Sunday, September 25, 2011

Screen Free Week Reflections

I have been a fan of Screen Free Week since I heard about it.  Even before I heard of the official week, it was a popular negative consequence in our home.  

I used to enforce unofficial screen free weeks at our house regularly when I saw my kid's behaviors turn toward selfishness, fighting, and whininess.  Turning off the tv and video games help.  Maybe it's because the screen activities wind up their brains.  Maybe it's because it is "down" time and they need active time.  Maybe because I was guilty of using the tv as a babysitter so I could get my own things done, yet the kids needed time with me.  There are many more maybes, but all I know is that turning off the tv and video games seems to always help.  I get a bunch of complaints at the beginning of the week, but by the end of the week the kids are in a new habit of finding things to do without electronics.  It's fun. We all get along better.

This Screen Free Week I realized that it is harder than ever though.  Not for the kids, but for me.  I can never get off computers completely.  We use electronic records at my office.  I use the internet to search for information related to my job.  Those are allowable uses, since electronics for work and school are exceptions to turning off the screen.  Computers are simply a part of our life.

We are all relatively new to all the opportunities for wasting time on tv (remember when there were just a couple channels?) and internet offerings.  We are plugged in from our computers and our Smart Phones.  We get a lot of work done and learn information on these Screens.  When can we unplug? How do we learn to manage our time?

This week I was going to at least stay off Facebook, since that is mostly fun stuff that I share with patient families. Work related, yes.  Necessary, no.  I feel that by posting to Facebook it encourages others to look at Facebook.  Facebook is a huge time waster for many. (And yes, this is from someone who is totally addicted to facebook... I spend quite a bit of time searching around on it to scope great things to share!) A great reason to turn off the screen for a week!  

But then I need to reevaluate the "Necessary, no."  What is necessary?  I still had to look at Facebook to be sure the office page was not being abused with posts that were inappropriate.  Most things I post are not timely.  There are some recalls that are important, but not really imperative to share NOW.

But there were several things that happened in this one week that Social Media could really benefit.   Where do you draw the line of staying off Social Media and when does it become "work" so it is excluded?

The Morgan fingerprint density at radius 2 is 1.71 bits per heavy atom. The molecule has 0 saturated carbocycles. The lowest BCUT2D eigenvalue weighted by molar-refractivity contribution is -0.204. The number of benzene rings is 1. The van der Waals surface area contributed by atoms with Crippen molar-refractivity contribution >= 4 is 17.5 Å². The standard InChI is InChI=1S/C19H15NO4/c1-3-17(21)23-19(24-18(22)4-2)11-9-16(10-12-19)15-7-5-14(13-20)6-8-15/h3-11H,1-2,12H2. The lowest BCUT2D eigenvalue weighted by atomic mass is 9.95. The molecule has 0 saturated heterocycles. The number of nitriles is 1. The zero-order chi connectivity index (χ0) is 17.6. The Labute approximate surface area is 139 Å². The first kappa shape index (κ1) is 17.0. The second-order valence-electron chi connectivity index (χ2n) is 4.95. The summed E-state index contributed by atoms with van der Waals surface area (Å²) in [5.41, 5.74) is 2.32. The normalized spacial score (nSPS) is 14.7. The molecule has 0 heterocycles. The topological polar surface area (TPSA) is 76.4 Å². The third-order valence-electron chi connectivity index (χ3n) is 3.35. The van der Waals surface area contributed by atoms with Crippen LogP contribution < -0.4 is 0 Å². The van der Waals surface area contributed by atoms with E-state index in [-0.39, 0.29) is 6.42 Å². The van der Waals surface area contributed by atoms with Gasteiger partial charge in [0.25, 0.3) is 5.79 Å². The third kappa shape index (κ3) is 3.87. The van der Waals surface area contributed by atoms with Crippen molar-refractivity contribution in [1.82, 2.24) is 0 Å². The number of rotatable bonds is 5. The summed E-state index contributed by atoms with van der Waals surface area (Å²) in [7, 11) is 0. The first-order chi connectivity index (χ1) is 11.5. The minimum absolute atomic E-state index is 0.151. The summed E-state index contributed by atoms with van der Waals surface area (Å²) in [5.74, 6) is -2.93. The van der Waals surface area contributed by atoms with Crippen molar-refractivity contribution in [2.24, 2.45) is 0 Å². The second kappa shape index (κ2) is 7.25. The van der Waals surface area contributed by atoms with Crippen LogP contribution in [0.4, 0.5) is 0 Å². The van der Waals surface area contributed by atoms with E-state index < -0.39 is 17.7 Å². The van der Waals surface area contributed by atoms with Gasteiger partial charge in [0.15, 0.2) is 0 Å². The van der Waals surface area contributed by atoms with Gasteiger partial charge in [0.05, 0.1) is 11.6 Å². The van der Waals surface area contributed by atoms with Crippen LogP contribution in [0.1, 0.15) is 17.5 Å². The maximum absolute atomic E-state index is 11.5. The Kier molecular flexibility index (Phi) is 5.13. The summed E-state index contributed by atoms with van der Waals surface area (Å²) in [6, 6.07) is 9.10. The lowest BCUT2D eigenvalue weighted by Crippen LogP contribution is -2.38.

We did post two things to our wall that did seem to meet the criteria of important and timely.  One was a request from the Health Department to spread the word about an outbreak.  Why is this important?  Because 8 people in Kansas have been sick and 2 have died.  Warn people: good.  But then to see it, people are checking their Facebook posts: bad.  Such a slippery slope!

The second post was about our own office's access.  We were not warned that our parking lot was to be resurfaced.  Staff arrived to work and found the whole thing blocked with no access to our main door (until we convinced them it was unacceptable during office hours).  Yikes!  How to spread the word quickly?  Yes, we can call the patients with appointments and tell them where to park, but what about walk ins?  Facebook is fast.  It can be helpful!  But we told people to stay away for the week.  Sigh.  Just can't win!

A third post that didn't end up getting posted because it is a bit hazier in importance and timeliness.  We have promised that when we open flu clinic appointments we will share on our website and Facebook page.  Of course we were able to secure a couple dates during this Free Week.  We posted to the website, since people always use that for health matters, not "fun".  We sent out an email to registered website users.  But we didn't post immediately to Facebook, again to encourage people to stay off Social Media for the week.  But Facebook isn't purely Social.  It is used to share information in a way that wasn't possible years ago.  (No worries for those of you who haven't signed up yet... there will be plenty of time to sign up!) 

Other posts that aren't timely were easy.  Save for later.  I am using a scheduling system that schedules posts, so I don't have to post daily.  That is helping manage my time on Facebook.  I still have to look daily to check on posts, but it does help with time management.

I think that is where the secret lies.
We all need to learn time management with the Screens.  What is important? What are time wasters?  Time wasters aren't always bad.  It can be great to vege in front of the tv after a long day and just relax without any bothers.  It is fun to catch up on what friends are up to on Social Media.  It can save time if you have exciting news and post once for all your friends and family to see (less personal than a phone call or visit, but faster!)

We need balance.
We need to make time for family, faith, exercise, healthy family meals, and sleep.  Cutting out those important things in life to waste more time in front of the screen simply is dangerous.

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